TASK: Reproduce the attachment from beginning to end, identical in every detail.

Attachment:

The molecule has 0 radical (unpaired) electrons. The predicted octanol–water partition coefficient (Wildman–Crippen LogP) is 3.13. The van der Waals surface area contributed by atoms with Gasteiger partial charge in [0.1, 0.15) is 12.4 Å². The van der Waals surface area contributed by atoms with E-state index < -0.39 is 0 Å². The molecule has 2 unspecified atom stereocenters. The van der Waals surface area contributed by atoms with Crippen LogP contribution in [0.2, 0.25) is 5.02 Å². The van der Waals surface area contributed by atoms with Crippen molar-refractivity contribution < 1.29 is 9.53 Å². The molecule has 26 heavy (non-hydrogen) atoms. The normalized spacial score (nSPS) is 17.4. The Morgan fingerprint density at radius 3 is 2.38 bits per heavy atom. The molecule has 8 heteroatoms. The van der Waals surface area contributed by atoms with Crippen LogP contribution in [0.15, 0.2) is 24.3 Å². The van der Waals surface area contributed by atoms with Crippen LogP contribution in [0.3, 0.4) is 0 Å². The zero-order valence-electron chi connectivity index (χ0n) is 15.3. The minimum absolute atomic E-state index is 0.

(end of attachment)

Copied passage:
The molecule has 0 radical (unpaired) electrons. The predicted octanol–water partition coefficient (Wildman–Crippen LogP) is 3.13. The van der Waals surface area contributed by atoms with Gasteiger partial charge in [0.1, 0.15) is 12.4 Å². The van der Waals surface area contributed by atoms with E-state index < -0.39 is 0 Å². The molecule has 2 unspecified atom stereocenters. The van der Waals surface area contributed by atoms with Crippen LogP contribution in [0.2, 0.25) is 5.02 Å². The van der Waals surface area contributed by atoms with Crippen molar-refractivity contribution < 1.29 is 9.53 Å². The molecule has 26 heavy (non-hydrogen) atoms. The normalized spacial score (nSPS) is 17.4. The Morgan fingerprint density at radius 3 is 2.38 bits per heavy atom. The molecule has 8 heteroatoms. The van der Waals surface area contributed by atoms with Crippen LogP contribution in [0.15, 0.2) is 24.3 Å². The van der Waals surface area contributed by atoms with Crippen LogP contribution in [0.3, 0.4) is 0 Å². The zero-order valence-electron chi connectivity index (χ0n) is 15.3. The minimum absolute atomic E-state index is 0.